Dominic Lawson: Spare me this faux outrage at sex-selected abortion

It's not even obvious that these abortions are illegal. Those wanting them are indeed most distressed

Share

The Warner Brothers' cartoon character Wile E. Coyote never failed to amuse with the canyon trick. In hot pursuit of his quarry, he would charge over the edge of a canyon – and keep running in thin air. Only a little while later would he look down, see with horror where he actually was, and plunge earthwards. Something like this seems to have happened to various newspapers and commentators in recent days, following the Daily Telegraph's filmed exposé of British clinics agreeing to terminate pregnancies when an undercover reporter gave as her reason that her child-to-be had the wrong gender – female.

On Sunday, the implacably pro-choice Observer pronounced in its leading article that those on both sides of the abortion debate had "rightly spoken as one in soundly condemning the practice [of sex-selection terminations]". Two days earlier, The Independent declared: "In some other regards, this newspaper would defend to the hilt the individual's right to choose an abortion. Not in this one."

Why the sudden consternation? It is generally agreed that abortion is available on demand in this country – at least up until the 24th week of the pregnancy. As Dr Gillian Lockwood, a former vice-chairman of the Royal College of Obstetrics and Gynaecology's Ethics Committee, last week told the BBC's Today programme, termination is lawful if "the mental or physical health of the woman would be more severely affected by continuing with the pregnancy than by ending it".

In practice, doctors do not second-guess, let alone reject, the woman's own assessment of her mental state: so if she says that having the child would cause her acute mental distress, the necessary papers are signed and the unwanted occupant of her uterus is sucked out and disposed of. This is what pro-choice means: it is a bit late for newspapers such as this one to express shock and horror. We went over this particular precipice a long time ago.

As one doctor wrote last week: "If the consultants offering sexually selected abortions should be struck off the register, so should a probable majority of British practitioners." This was in response to Andrew Lansley's rushed-out statement that abortions on the grounds that the women concerned didn't want a girl-child were "illegal and morally wrong".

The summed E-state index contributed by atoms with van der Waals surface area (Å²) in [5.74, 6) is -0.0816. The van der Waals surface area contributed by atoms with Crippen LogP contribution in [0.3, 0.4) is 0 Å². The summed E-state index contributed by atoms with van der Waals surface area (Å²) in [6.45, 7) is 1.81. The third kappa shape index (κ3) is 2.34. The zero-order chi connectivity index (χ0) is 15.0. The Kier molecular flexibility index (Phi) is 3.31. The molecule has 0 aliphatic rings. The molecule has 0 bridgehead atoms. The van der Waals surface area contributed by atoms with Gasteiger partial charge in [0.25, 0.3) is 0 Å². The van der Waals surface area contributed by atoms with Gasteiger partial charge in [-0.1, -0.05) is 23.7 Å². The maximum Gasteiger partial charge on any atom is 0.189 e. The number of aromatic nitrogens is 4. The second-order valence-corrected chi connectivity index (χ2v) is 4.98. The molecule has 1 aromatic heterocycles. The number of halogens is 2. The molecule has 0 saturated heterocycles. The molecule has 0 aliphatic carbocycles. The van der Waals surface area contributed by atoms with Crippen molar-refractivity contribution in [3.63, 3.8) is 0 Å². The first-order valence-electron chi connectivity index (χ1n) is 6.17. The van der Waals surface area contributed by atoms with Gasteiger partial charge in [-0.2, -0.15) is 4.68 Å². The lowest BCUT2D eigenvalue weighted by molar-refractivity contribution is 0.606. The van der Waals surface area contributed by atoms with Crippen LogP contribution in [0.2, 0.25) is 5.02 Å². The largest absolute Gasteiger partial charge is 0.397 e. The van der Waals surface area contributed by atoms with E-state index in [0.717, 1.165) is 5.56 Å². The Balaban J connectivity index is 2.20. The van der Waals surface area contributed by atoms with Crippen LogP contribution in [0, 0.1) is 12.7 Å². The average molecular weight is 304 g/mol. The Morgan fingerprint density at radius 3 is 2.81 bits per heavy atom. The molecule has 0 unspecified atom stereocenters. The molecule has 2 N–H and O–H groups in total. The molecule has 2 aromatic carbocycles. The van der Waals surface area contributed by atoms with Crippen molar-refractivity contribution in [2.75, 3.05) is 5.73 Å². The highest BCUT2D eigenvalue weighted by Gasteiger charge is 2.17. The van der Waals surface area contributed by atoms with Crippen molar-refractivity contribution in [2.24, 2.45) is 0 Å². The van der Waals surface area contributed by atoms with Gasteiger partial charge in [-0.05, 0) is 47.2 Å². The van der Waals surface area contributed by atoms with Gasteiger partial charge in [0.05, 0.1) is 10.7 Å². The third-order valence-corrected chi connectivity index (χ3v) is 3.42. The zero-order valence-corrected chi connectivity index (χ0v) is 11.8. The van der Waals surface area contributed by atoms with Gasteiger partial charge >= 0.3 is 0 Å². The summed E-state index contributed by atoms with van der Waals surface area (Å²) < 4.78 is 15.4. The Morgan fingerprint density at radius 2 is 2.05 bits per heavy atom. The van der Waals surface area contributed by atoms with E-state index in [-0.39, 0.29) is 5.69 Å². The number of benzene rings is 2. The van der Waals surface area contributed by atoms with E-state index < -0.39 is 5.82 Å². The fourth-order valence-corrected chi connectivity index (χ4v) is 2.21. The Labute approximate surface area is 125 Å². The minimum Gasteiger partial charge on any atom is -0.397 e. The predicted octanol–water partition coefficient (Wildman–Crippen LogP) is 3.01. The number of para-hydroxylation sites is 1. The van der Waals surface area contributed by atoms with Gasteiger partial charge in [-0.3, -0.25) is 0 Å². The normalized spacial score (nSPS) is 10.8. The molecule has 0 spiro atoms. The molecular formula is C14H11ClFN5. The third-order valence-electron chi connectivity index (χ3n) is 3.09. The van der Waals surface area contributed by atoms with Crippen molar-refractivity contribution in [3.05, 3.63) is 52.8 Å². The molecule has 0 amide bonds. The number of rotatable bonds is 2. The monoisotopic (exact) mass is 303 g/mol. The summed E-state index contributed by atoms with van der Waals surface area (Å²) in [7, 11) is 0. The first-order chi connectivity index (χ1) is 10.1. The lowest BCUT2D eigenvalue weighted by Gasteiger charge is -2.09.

How fascinating to hear the invocation of morality: would the Health Secretary care to express a similar personal view on any other of the 190,000 or so abortions that take place each year in this country? No, I thought not. It is not even obvious that sex-selective abortions are "illegal", as Lansley asserts. Those genuinely asking for such a termination – that is, not undercover journalists – are indeed most distressed at the prospect that the child will be a girl. Some might think, if the mothers-to-be are of Indian origin, that they are themselves victims of an anti-female culture, or of the economic consequences of the dowry system: but if we are to legalise abortions solely on the grounds that the woman concerned genuinely believes that she would be happier without the child – and we have – then the only issue is getting the paperwork right. That is to say, the pregnant woman, having identified by tests that her child-to-be is female, must, to satisfy Mr Lansley, merely give a less precise reason for her distress at the thought of the baby being born.

On a more fundamental level, it is a bit puzzling that those who have always been vehemently pro-choice should suddenly be worried about sex-selective abortions. It has always seemed to me that such people take the view that it is absurd to ascribe any independent rights or even moral meaning to the unborn child – the foetus, as they would say. If they are right about that, then it is surely irrelevant as to what sex the embryo has acquired, or even if that identity is the reason for the mother's decision. If the child-to-be is not wanted, it is not wanted: end of argument.

It's a pity that Mary Anne Warren is no longer around to join in the debate. Back in 1985, this American philosopher and feminist wrote Gendercide: the Implications of Sex Selection. She envisaged the time when people would be able to select embryos according to sex, and worried about what would then be the appropriate attitude to take if the result was the systematic weeding-out of those with two X chromosomes. Having asked whether "gendercide" would be "no less an atrocity than genocide", Warren's conclusion was that choosing the sex of one's child was wrong only if its intent was discrimination against women.

In other words, it would not be the abortions that were wrong, but only that the thoughts behind them might be bad (a remarkably prescient anticipation of Britain in the 21st century). Thus, if a white middle-class mother has had two girls and would like a boy, not for reasons of "prejudice", but because she wants a "balanced" family, this would be unobjectionable; but if a British-Asian woman of peasant background has had two girls, and is filled with culturally inspired horror at the thought of another, rather than the hoped-for boy, then that would be most objectionable. I can't see the moral distinction, myself.

Mary Anne Warren would probably have said that, as a man, I can have no idea of a woman's feelings in this matter. In a way, that is quite right: no man can fully appreciate how a woman who doesn't want to give birth feels about the idea that the state might compel her to do so against her will. Intellectually, I can see the power of this argument, based on the vital concept of personal autonomy which, at its most basic, must mean control over one's own body.